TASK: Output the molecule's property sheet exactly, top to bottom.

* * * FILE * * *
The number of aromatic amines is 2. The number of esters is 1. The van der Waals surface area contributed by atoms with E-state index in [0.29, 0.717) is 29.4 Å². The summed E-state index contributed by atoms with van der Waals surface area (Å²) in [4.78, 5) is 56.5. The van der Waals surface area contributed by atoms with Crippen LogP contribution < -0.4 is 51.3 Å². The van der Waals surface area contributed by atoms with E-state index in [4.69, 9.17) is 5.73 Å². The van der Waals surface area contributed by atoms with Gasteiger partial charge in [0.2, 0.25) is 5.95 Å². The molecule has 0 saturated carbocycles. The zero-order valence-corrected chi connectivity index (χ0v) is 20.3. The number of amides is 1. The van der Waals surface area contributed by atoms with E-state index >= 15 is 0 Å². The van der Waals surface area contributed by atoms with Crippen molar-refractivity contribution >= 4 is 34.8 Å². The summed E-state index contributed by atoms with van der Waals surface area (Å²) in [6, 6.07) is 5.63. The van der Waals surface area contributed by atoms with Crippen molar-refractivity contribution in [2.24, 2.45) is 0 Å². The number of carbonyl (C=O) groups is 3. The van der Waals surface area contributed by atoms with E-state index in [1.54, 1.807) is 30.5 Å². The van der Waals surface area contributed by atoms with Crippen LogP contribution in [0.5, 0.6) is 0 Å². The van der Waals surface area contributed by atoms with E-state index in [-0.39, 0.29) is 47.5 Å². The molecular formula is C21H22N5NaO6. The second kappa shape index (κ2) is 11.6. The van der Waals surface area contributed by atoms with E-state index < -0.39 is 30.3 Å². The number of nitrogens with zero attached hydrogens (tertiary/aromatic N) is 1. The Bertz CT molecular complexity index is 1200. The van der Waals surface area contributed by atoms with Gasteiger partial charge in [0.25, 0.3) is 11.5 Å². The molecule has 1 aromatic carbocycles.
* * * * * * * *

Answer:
The number of aromatic amines is 2. The number of esters is 1. The van der Waals surface area contributed by atoms with E-state index in [0.29, 0.717) is 29.4 Å². The summed E-state index contributed by atoms with van der Waals surface area (Å²) in [4.78, 5) is 56.5. The van der Waals surface area contributed by atoms with Crippen LogP contribution < -0.4 is 51.3 Å². The van der Waals surface area contributed by atoms with E-state index in [4.69, 9.17) is 5.73 Å². The van der Waals surface area contributed by atoms with Gasteiger partial charge in [0.2, 0.25) is 5.95 Å². The molecule has 0 saturated carbocycles. The zero-order valence-corrected chi connectivity index (χ0v) is 20.3. The number of amides is 1. The van der Waals surface area contributed by atoms with E-state index >= 15 is 0 Å². The van der Waals surface area contributed by atoms with Crippen molar-refractivity contribution >= 4 is 34.8 Å². The summed E-state index contributed by atoms with van der Waals surface area (Å²) in [6, 6.07) is 5.63. The van der Waals surface area contributed by atoms with Crippen molar-refractivity contribution in [2.24, 2.45) is 0 Å². The number of carbonyl (C=O) groups is 3. The van der Waals surface area contributed by atoms with E-state index in [1.54, 1.807) is 30.5 Å². The van der Waals surface area contributed by atoms with Crippen LogP contribution in [0.5, 0.6) is 0 Å². The van der Waals surface area contributed by atoms with E-state index in [-0.39, 0.29) is 47.5 Å². The molecular formula is C21H22N5NaO6. The second kappa shape index (κ2) is 11.6. The van der Waals surface area contributed by atoms with E-state index < -0.39 is 30.3 Å². The number of nitrogens with zero attached hydrogens (tertiary/aromatic N) is 1. The Bertz CT molecular complexity index is 1200. The van der Waals surface area contributed by atoms with Gasteiger partial charge in [0.25, 0.3) is 11.5 Å². The molecule has 1 aromatic carbocycles.